Much like the anime that came before it, Kill la Kill: the Game is weird, wild, and loud, but also a bit shallow. But unlike the anime, the Game doesn’t have the same feeling of scale to it, the same feeling of unrestrained creators working with a healthy budget and top-tier industry names.
Final Fantasy XIV: A Realm Reborn is a pretty cool game. Final Fantasy XIV: Shadowbringers is an awesome extension of it, adding features that further distills the game's core appeal and adds an entire new game of shockingly excellent storytelling in terms of scale and quality. I don't really know what happens between those two points yet, and I have a long road of Final Fantasy XIV ahead of me yet. But after my experiences so far in learning the game, experiencing its latest expansion, and seeing just how much I have left to see and do, well, I'm in it for the long haul.
Crash Bandicoot fans will certainly be happy, and are likely already on board. Those looking for a challenge will have a good time chasing trophies. Casual/Party players who like kart games probably will want to stick with Sonic and Mario.
This is the Yakuza experience, but with a refreshing change of character, tone, and voice. Judgment has a familiar skeleton, but the flesh and blood housing it is new. Longtime Yakuza fans have a lot to look forward to here. But, admittedly, having a new setting, new characters, and new mechanics laid over top of the same framework dulls some of that “fresh” feeling.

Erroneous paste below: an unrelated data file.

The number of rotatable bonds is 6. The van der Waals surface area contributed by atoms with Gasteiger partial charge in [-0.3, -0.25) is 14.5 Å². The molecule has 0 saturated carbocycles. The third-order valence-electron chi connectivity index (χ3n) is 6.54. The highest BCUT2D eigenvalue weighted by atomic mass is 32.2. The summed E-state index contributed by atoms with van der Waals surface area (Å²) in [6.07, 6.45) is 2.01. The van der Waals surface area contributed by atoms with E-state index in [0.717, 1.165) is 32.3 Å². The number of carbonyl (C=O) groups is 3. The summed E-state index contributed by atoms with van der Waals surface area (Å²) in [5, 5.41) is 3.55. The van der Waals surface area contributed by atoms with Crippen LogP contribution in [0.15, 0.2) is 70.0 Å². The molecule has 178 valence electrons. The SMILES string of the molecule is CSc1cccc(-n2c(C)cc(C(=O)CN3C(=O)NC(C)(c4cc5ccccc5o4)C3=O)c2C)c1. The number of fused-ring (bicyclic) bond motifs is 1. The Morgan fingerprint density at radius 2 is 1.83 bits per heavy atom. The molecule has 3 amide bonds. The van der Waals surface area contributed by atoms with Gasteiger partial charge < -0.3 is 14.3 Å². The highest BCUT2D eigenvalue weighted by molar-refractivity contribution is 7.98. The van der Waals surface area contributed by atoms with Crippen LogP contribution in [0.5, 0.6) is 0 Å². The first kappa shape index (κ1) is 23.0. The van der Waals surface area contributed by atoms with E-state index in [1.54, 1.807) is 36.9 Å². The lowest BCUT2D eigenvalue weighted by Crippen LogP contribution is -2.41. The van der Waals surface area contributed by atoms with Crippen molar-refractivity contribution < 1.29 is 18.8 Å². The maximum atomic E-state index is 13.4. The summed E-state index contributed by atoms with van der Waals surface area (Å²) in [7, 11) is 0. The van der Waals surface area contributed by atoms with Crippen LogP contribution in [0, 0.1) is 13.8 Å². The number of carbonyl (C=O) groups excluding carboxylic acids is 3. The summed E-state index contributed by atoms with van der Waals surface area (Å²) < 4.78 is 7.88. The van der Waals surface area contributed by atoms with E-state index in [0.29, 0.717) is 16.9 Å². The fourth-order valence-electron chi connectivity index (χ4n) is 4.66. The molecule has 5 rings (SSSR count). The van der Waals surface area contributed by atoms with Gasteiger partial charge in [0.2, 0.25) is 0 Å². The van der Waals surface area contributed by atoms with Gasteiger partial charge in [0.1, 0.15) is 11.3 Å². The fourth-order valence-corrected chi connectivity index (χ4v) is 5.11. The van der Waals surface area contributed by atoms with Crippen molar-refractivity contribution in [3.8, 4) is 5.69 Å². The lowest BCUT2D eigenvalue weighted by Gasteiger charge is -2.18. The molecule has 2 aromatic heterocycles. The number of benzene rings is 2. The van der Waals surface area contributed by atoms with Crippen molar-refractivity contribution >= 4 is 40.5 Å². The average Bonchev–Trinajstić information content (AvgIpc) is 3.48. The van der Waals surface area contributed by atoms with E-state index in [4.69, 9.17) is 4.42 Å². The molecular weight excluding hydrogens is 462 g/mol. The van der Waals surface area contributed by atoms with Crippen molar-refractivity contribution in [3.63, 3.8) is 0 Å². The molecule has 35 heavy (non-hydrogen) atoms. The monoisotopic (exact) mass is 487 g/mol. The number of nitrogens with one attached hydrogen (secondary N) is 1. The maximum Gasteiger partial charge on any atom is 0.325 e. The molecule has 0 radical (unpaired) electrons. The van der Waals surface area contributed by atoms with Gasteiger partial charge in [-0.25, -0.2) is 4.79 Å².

All things considered, unless you’re a completionist, want that new swag, or were simply looking for a good excuse to replay it, the new PS4 version of Legend of Heroes: Trails of Cold Steel II probably isn’t worth your time.
This is a port for console parity, not a fun remake or remaster. But it’s still a modern JRPG classic, and one that is only the beginning of a long tale that goes some serious places.
Fate/Extella Link is proof that an idea can succeed over time, even if it doesn’t exactly catch on at first. It’s totally okay to jump in and have fun here with all the interesting characters, but it’s also a heck of a ride to try and take in all the context.
I often found myself willing to overlook all the obvious flaws in favor of engaging with what sits at Left Alive’s messy core, a sort of ultra hardcore, Metal Gear-looking-but-not-really, room escape-slash-solo-board game sort of deal that really got my brain juices flowing.